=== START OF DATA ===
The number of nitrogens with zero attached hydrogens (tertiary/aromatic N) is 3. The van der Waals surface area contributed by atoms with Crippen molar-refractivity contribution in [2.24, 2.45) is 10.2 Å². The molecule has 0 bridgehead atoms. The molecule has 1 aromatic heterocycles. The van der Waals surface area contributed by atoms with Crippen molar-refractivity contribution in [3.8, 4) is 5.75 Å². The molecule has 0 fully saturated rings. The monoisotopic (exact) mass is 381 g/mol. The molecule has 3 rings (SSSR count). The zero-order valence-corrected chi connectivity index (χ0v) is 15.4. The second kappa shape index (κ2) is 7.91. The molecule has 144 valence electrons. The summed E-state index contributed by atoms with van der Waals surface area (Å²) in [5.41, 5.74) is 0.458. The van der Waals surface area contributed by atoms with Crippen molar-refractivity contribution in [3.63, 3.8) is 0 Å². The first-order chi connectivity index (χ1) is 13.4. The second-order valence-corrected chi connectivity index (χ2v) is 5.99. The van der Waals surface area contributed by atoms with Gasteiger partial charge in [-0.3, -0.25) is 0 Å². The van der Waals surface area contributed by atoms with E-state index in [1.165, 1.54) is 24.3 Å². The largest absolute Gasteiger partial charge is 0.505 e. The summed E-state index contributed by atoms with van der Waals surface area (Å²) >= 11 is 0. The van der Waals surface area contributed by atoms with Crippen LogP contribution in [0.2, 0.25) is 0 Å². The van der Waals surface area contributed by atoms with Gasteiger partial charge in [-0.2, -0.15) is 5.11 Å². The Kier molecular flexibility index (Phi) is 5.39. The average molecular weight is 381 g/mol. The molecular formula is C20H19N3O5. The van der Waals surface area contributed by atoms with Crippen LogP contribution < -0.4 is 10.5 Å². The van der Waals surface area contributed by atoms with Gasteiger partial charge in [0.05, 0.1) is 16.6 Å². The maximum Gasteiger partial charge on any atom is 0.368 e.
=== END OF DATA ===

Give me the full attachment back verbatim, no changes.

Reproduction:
The number of nitrogens with zero attached hydrogens (tertiary/aromatic N) is 3. The van der Waals surface area contributed by atoms with Crippen molar-refractivity contribution in [2.24, 2.45) is 10.2 Å². The molecule has 0 bridgehead atoms. The molecule has 1 aromatic heterocycles. The van der Waals surface area contributed by atoms with Crippen molar-refractivity contribution in [3.8, 4) is 5.75 Å². The molecule has 0 fully saturated rings. The monoisotopic (exact) mass is 381 g/mol. The molecule has 3 rings (SSSR count). The zero-order valence-corrected chi connectivity index (χ0v) is 15.4. The second kappa shape index (κ2) is 7.91. The molecule has 144 valence electrons. The summed E-state index contributed by atoms with van der Waals surface area (Å²) in [5.41, 5.74) is 0.458. The van der Waals surface area contributed by atoms with Crippen molar-refractivity contribution in [3.63, 3.8) is 0 Å². The first-order chi connectivity index (χ1) is 13.4. The second-order valence-corrected chi connectivity index (χ2v) is 5.99. The van der Waals surface area contributed by atoms with Gasteiger partial charge in [-0.3, -0.25) is 0 Å². The van der Waals surface area contributed by atoms with E-state index in [1.165, 1.54) is 24.3 Å². The largest absolute Gasteiger partial charge is 0.505 e. The summed E-state index contributed by atoms with van der Waals surface area (Å²) >= 11 is 0. The van der Waals surface area contributed by atoms with Crippen LogP contribution in [0.2, 0.25) is 0 Å². The van der Waals surface area contributed by atoms with Gasteiger partial charge in [-0.2, -0.15) is 5.11 Å². The Kier molecular flexibility index (Phi) is 5.39. The average molecular weight is 381 g/mol. The molecular formula is C20H19N3O5. The van der Waals surface area contributed by atoms with Crippen LogP contribution < -0.4 is 10.5 Å². The van der Waals surface area contributed by atoms with Gasteiger partial charge in [0.05, 0.1) is 16.6 Å². The maximum Gasteiger partial charge on any atom is 0.368 e.